Chateaubriand's take on literature is not that much better. He divides his topic intro three classes: history, rhetoric and philosophy or science. Of these, we might be quick with the rhetoric. Chateaubriand is especially keen to show that people like Church Fathers were good writers. This is again part of Chateaubriand's general strategy to show that Christianity is especially good religion for producing beauty.

History and science are a different matter. Chateaubriand does have a somewhat antiquated notion of history – it is more a literary effort of describing certain series of actual events in an aesthetic fashion than a research into past events. His defense of Christianity as a source of good histories is rather halfhearted. Chateaubriand merely states that Christian historians have been as proficient as Pagan historians and points out in a familiar manner how the Christian nations have had interesting fates worthy of a historian.

Chateaubriand's plea for the worth of Christianity in case of science and philosophy is the least convincing. In this case, religion either seems like a detriment to the work of scientists and philosophers or then at best apparently contributes nothing to their progress. Chateaubriand relies on name dropping, mentioning all the famous mathematicians, scientists, philosophers etc. who were clearly at least religious in general or even Christian in particular. In case of philosophy, he is especially keen to point out that times of heightened Christianity were those with great philosophers. One is somewhat perplexed that Chateaubriand has then nothing to say about the philosophy of Middle Ages, since that was the time with most Christian and even Catholic philosophers, but is satisfied with such modern names as Leibniz and Clarke. The basic problem is, of course, that Chateaubriand is already evaluating the worth of a philosophic work with lenses of a Catholic Christian.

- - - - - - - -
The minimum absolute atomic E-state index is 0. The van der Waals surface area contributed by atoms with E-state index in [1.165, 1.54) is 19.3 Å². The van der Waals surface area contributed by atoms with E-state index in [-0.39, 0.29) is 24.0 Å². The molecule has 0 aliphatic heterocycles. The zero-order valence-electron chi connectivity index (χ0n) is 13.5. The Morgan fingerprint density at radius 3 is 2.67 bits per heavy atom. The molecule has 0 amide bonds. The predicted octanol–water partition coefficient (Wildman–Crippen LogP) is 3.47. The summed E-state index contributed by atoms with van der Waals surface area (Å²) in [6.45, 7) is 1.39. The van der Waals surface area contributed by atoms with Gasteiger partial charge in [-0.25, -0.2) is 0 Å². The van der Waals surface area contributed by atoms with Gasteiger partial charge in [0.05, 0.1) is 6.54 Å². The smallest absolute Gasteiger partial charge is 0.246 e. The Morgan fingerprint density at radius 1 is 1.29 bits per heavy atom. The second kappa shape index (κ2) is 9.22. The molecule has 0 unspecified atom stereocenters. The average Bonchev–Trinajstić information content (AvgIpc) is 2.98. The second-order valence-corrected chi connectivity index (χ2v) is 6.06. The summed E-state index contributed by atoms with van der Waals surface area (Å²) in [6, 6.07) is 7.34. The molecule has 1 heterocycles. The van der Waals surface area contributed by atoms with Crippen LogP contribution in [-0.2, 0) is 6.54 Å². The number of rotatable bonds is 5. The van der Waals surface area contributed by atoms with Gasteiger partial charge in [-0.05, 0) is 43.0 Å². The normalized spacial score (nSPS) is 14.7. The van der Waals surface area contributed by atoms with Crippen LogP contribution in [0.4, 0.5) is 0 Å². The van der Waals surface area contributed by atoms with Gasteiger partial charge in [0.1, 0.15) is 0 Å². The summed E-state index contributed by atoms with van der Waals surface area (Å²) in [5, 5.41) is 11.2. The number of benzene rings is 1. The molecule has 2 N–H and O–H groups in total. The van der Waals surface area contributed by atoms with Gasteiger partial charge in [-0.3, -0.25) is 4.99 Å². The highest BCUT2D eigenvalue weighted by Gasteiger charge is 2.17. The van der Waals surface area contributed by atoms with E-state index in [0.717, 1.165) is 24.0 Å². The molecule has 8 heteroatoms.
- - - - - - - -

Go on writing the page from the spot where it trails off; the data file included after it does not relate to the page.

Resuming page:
The most convincing part of the third book of the Genius of Christianity is then the one not mentioned in the title of the book. This part has as its topic what Chateaubriand calls harmonies. In practice, these include, on the one hand, harmonies between religious buildings and nature, and secondly, between religious feasts and human life. The first continues Chateaubriand's interest on architecture. Places of Christian worship are not just capable of connecting us to divinity, he says, but they also exist in harmony with the surrounding nature, and even when they are becoming ruins, they show the power of divinity over the nature. The second topic opens up the discussion to the fourth book, which covers the cult of Christianity. Together, they contains ingredients of most importance in Chateaubriand's book – it is the practice and personal experience that has the greatest ability to make people Christian. This is a topic that I shall deal in more detail in the next post.

tiistai 13. joulukuuta 2016

François-René de Chateaubriand: Genius of Christianity – Christian poetry

In the second part of Genius of Christianity Chateaubriand begins the tactic that will have most repercussions in the history of ideas. Ironically, this inheritance has little to do with philosophy of religion and more with aesthetics, which is in line with the topic of the second part – poetry. While attempting to uphold Christianity, Chateaubriand influenced the romantic movement of literature.

Chateaubriand's tactic plays on many levels, but his main line of offence is simple – Christian poetry simply is better than pagan poetry. Of course, this strategy also fails on many levels. For instance, Chateaubriand fails to take into account all poetry that falls outside either Greek or Jewish influence – there's no mention of e.g. Indian or Chinese poetry.

Chateaubriand suggests, firstly, that Bible itself is somehow deeper and more beautiful poetry than anything produced by Greeks – for instance, Chateaubriand praises the simplicity of the beginning of Genesis story of creation, which with few phrases creates a fantastic image of a world coming into being. One might answer that Homer has his beautiful phrases as well, but the most telling objection to Chateaubriand's tactic is irrelevance – who cares if Bible is more beautiful than Iliad, if we want to know which is truer?

The worth of Chateaubriand's suggestion lies more in his general opinion that all Christian poetry is beautiful. Here he is emphasising especially the usefulness of Christianity – Christian religion has the characteristic of bringing forth more beauty in the world. This is, undoubtedly, more of a pragmatic justification of the practice of believing its tenets, but quite in line with the general stance of Chateaubriand's book.